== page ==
From a reader…
My daughter attended a Christian Youth Camp this summer with her girl friends. She asked me if she could renew her baptism vows in Lake [removed]. [Renew “vows” or “promises”? We do that at Easter. But… in a lake? That sounds like water was involved, like a “baptism”, not just a renewal of baptismal promises.] We as parents said yes, thinking it would help her be closer with God. [?] And it did, she came home a different child. She has been attending Mass several times a week. She volunteers weekly at the Covenant House. She is actively involved in the Newman Center at [university name removed]. She prays daily, reads the bible daily and keeps a prayer journal.
Today at mass, which the arch bishop was presiding over, she went up to get communion just as she does every week. Father Andrew stopped the communion line. He said he saw on her facebook page about the baptism. (which i would like to know why he is looking at her facebook in the first place) [Facebook pages are public. A little digging, based on your email and the concrete info you provided, produced your daughter’s Facebook page almost immediately. Someone, an acquaintance in common, could have told the priest involved about what was visible on that public Facebook page. When I saw the page, there was nothing about a baptism at camp, but it could have been … removed after the fact?] Told her that she had renounced her catholic faith when she renewed her baptism this summer. [That priest seems to have seen something that I didn’t see on Facebook.] After admonishing her for several minutes in front of all the other parishioners who were nearby and her extended family who was present at the mass, he refused to give her communion. He told her she was no longer a Catholic. She was humiliated. She has been upset for the remainder of the day.
Is this the normal protocol.
Father learned of something that raised a serious concern. It seems to me that Father, in defending, publicly, the unity of the Church and integrity of our Catholic Communion might have picked a better moment and method, especially if he really admonished her for “several minutes”, which is a long time, particularly in front of his Archbishop. Father must have thought this was grave enough to take that bold step. That suggests to me that he didn’t see … nothing.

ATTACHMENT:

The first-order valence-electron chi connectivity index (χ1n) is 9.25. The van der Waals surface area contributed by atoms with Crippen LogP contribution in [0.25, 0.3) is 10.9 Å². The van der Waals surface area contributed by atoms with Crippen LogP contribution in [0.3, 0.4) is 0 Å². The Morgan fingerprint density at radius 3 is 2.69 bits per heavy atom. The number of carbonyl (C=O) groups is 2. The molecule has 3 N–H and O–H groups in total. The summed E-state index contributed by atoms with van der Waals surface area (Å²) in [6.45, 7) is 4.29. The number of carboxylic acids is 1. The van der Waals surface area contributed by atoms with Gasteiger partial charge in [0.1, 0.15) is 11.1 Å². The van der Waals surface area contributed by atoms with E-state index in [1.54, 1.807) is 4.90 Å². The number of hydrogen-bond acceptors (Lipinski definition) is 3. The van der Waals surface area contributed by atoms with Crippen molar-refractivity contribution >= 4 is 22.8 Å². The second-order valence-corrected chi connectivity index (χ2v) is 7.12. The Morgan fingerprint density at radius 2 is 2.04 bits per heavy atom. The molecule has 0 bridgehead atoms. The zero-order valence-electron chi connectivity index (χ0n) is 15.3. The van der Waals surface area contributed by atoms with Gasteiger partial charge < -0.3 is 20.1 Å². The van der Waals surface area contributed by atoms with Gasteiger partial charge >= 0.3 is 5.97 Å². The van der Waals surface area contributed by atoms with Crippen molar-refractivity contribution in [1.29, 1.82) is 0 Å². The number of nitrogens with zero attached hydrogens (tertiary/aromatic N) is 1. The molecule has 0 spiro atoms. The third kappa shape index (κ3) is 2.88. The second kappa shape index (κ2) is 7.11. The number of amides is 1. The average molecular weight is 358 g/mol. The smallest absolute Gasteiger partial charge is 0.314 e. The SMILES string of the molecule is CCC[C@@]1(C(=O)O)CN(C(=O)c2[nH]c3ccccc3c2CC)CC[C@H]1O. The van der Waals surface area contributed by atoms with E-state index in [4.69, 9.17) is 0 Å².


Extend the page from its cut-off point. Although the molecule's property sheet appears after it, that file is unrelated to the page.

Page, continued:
To renew baptismal promises and/or to go through something like a baptism with any pouring of water, etc., in a non-Catholic context is a serious issue and deserves attention from one’s pastor.
Consider this: You would be rightly upset with Father if you learned that he didn’t care if some member of his parish had gone out and tried to repeat baptism in some other group, thus committing a public act of schism… and then gave her Communion.
Your daughter’s “baptism” at CYO was a public act. It seems to have been also made public on Facebook, even if that information is no longer there now. Also, if it happened, how Father saw it is now irrelevant.
Seeking baptism in another denomination is a clear act of schism.
This is not arcane knowledge, particularly in light of the fact that we confess “one baptism” in the Creed each Sunday.
Could Father have been more discrete? Yes. Could he have asked her to see him outside of Mass? Yes. That said, he was right to warn her about her situation and the danger she has placed her soul in.
The practice of our Catholic Faith is not all warm hugs and fluffy kitties and moments of sentimentality. We must be ready, as baptized and confirmed Catholics, to stay true to our Catholic Faith and identity in every context, no matter what peer pressure there might be or how our emotions might be sweeping us up in the moment. We have to walk the path of salvation which Our Lord says is narrow.
It is a good thing that we are on the threshold of the Year of Mercy.
There is nothing that we little humans can do which is so bad that, through the ministry of the Church and by the merciful grace of God, we can’t resolve, provided that we are more concerned about our identity and soul than our feelings and appearances.
This is a tough learning experience. Your daughter can make a good confession about this “baptism” at CYO and return to full communion of the Church and then build on the graces God is giving her and those life lessons. We can all recover from momentary embarrassment. Losing Communion is a much greater danger.
Also, this is an object lesson about how she should be careful about what she posts on the internet. Parents: Do you know what your children are posting on Facebook?
The combox is closed.